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A person opens a pack of disinfectant wipes at the COVID-19 vaccine clinic at the Strathcona Paper Centre in Napanee, Ontario, on March 15, 2021.

Lars Hagberg/The Canadian Press

Ontario has entered a third wave of COVID-19, both the head of the province’s hospital association and its COVID-19 science advisory table said on Monday, citing the rising caseload and the speed of the spread of the virus’s more contagious new variants. But health officials say it remains unclear how severe it will be.

Anthony Dale, the Ontario Hospital Association’s chief executive officer, cited numbers published from the COVID-19 science table on Monday showing the new variants circulating rapidly.

The variants are “essentially out of control and eclipsing the original strain significantly,” Mr. Dale said in an interview. “It seems pretty self-evident that we’re in the early stages of the third wave.”

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With intensive care numbers heading up again, he said, the province has lost ground from recent weeks, when cases were dropping.

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According to the figures, 49 per cent of Ontario’s cases on Monday were made up of new variants, largely the new variant first found in Britain, surges of which have forced parts of Europe, most recently Italy, back into lockdowns. (The province’s seven-day average shows the variants making up 36 per cent of cases, a proportion that has been rising.)

The R(t) value, the number epidemiologists use to measure the speed of the virus’s spread, was 1.41 for the new variants, and 1.07 for the original version. This means for every case, more than one other infection results. Health officials say this number needs to be well below one to keep the pandemic in check.

Adalsteinn (Steini) Brown, head of the school of public health at the University of Toronto and the head of the province’s COVID-19 science advisory table, agreed some sort of third wave is under way. But he said it remains to be seen whether this third wave is more of small ripple instead of a full-blown surge.

“Yes, we’re at the start of the third wave,” Dr. Brown said. “... The numbers are definitely increasing. The size of the peak that we see, whether this is a small sort of increase or a much longer and higher increase, that’s hard to call.”

He said the future depends on how well public-health measures – including the province’s “emergency brake” it has pledged to use to put regions back into lockdown – are both implemented and adhered to. It will also depend on how quickly the province can continue to vaccinate the most vulnerable. The arrival of warmer weather will help, Dr. Brown said, as people tend to spend more time outdoors where the risk of infection is lower.

Over all, Ontario recorded 1,268 new infections on Monday, but its seven-day average for daily new cases has been rising and is now at 1,350.

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There were 349 COVID-19 patients in intensive care in the province, according to Critical Care Services Ontario, a government agency that puts out a daily report for hospitals and health organizations. That is well above the level that officials say strains the health system. Over just 24 hours, 29 new patients were admitted to ICU, the March 14 report says.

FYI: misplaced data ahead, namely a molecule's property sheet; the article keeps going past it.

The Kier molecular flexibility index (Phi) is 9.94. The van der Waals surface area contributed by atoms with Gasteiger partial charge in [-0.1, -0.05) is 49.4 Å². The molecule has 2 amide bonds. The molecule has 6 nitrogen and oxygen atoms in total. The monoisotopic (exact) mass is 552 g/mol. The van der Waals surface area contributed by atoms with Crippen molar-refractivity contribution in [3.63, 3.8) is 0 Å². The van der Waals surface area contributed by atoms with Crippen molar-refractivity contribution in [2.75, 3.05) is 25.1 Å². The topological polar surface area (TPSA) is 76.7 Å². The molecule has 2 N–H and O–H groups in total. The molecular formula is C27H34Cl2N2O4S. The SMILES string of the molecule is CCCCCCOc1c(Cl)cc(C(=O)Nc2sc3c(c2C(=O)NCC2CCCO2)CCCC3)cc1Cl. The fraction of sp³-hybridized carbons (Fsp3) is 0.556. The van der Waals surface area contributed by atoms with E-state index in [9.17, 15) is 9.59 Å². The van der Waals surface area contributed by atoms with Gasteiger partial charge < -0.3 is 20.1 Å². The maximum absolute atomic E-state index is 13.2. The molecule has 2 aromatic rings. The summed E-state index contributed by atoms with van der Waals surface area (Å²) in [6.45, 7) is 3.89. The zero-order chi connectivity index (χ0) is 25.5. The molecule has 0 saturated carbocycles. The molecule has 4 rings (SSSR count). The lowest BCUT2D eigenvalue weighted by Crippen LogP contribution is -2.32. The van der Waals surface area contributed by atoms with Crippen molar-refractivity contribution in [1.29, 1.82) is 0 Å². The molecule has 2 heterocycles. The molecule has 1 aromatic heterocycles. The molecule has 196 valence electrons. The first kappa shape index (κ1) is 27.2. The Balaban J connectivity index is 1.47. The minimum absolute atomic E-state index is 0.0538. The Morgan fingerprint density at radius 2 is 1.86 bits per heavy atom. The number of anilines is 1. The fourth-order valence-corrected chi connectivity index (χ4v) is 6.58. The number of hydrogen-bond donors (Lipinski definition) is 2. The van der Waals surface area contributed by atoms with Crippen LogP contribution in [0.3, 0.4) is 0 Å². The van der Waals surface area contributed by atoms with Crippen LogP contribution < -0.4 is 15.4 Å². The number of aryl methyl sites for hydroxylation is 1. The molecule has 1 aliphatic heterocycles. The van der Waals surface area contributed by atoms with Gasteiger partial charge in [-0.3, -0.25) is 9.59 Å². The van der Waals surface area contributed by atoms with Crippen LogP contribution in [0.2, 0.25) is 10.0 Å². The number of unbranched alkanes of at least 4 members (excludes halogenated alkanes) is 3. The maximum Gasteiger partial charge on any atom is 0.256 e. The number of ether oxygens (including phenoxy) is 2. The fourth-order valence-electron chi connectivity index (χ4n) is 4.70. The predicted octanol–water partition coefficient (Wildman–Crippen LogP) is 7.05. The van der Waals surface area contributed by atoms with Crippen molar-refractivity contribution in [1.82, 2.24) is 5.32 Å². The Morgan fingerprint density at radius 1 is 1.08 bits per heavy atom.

Cortellucci Vaughan Hospital opened its doors in February to ease the crunch caused by COVID-19 in other hospitals across the Greater Toronto Area.

As of Monday, 21 of its 35 intensive care beds were filled with COVID-19 patients. Another eight patients were in ICU at Mackenzie Richmond Hill Hospital, its sister hospital, leaving the two caring for the largest number of COVID-19 ICU patients in Ontario.

“The next five to seven days will really tell us where this is going,” said Katharina Plenk, the chief and medical director of Mackenzie Health’s department of medicine. “With COVID, it takes a bit of time for the ICU numbers to climb.”

Ontario’s Chief Medical Officer of Health, David Williams, said it was still possible to contain the rising number of infections and the spread of the new variants, if Ontarians follow the public-health rules and vaccinations roll out quickly. But he said the province could now be in the “base” of a third wave.

“One of the people on our team says you can always tell you are in a third wave after it’s over, when it’s up there,” Dr. Williams said. “We’re in this dip and coming up. Is it a slight undulation? Is it a large wave? Is it a moderate wave? To be determined.”

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Toronto’s Medical Officer of Health, Eileen de Villa, said it would be premature to say whether the city was entering a third wave, although its case numbers are also rising.

“Certainly this is not the direction that we want to see the numbers going,” Dr. de Villa said Monday. “The risks remain. In some respects, they are higher than ever because of COVID-19 variants.”

Meanwhile, as Ontario launched its long-awaited vaccine booking system on Monday, Ontario Premier Doug Ford announced the chair of his vaccine task force would be leaving at the end of the month.

Mr. Ford said retired general Rick Hillier would not be extending his term when it expires on March 31. Mr. Hillier was making $20,000 a month in the post, which he took up on Nov. 23.

The Premier told reporters during a press conference in Cobourg that he tried to persuade Mr. Hillier to stay on, joking that he wanted to “put a ball and a chain around his ankle.”

“I tried to get him to renew it, but as he said, ‘Doug, I did the job I came for, and we got everything set up,’ ” Mr. Ford said.

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With a report from Oliver Moore

Editor’s note: An earlier version of this story misstated the name of Mackenzie Richmond Hill Hospital.

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